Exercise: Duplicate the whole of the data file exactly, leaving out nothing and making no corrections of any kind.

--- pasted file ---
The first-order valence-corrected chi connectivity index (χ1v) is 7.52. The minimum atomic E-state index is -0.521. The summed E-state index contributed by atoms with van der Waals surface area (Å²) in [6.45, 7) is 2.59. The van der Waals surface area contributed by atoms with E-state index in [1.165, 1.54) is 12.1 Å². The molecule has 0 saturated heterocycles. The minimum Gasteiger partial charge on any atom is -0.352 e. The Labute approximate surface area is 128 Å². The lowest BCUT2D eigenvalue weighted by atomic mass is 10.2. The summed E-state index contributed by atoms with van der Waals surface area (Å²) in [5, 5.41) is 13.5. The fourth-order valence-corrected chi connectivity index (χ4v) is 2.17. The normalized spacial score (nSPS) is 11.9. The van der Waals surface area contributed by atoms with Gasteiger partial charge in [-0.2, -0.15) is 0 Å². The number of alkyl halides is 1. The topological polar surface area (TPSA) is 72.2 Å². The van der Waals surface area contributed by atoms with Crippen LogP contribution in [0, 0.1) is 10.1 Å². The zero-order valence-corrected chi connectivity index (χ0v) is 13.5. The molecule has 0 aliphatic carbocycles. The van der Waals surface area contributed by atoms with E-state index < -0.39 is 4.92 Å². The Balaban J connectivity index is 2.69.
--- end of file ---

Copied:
The first-order valence-corrected chi connectivity index (χ1v) is 7.52. The minimum atomic E-state index is -0.521. The summed E-state index contributed by atoms with van der Waals surface area (Å²) in [6.45, 7) is 2.59. The van der Waals surface area contributed by atoms with E-state index in [1.165, 1.54) is 12.1 Å². The molecule has 0 saturated heterocycles. The minimum Gasteiger partial charge on any atom is -0.352 e. The Labute approximate surface area is 128 Å². The lowest BCUT2D eigenvalue weighted by atomic mass is 10.2. The summed E-state index contributed by atoms with van der Waals surface area (Å²) in [5, 5.41) is 13.5. The fourth-order valence-corrected chi connectivity index (χ4v) is 2.17. The normalized spacial score (nSPS) is 11.9. The van der Waals surface area contributed by atoms with Gasteiger partial charge in [-0.2, -0.15) is 0 Å². The number of alkyl halides is 1. The topological polar surface area (TPSA) is 72.2 Å². The van der Waals surface area contributed by atoms with Crippen LogP contribution in [0, 0.1) is 10.1 Å². The zero-order valence-corrected chi connectivity index (χ0v) is 13.5. The molecule has 0 aliphatic carbocycles. The van der Waals surface area contributed by atoms with E-state index < -0.39 is 4.92 Å². The Balaban J connectivity index is 2.69.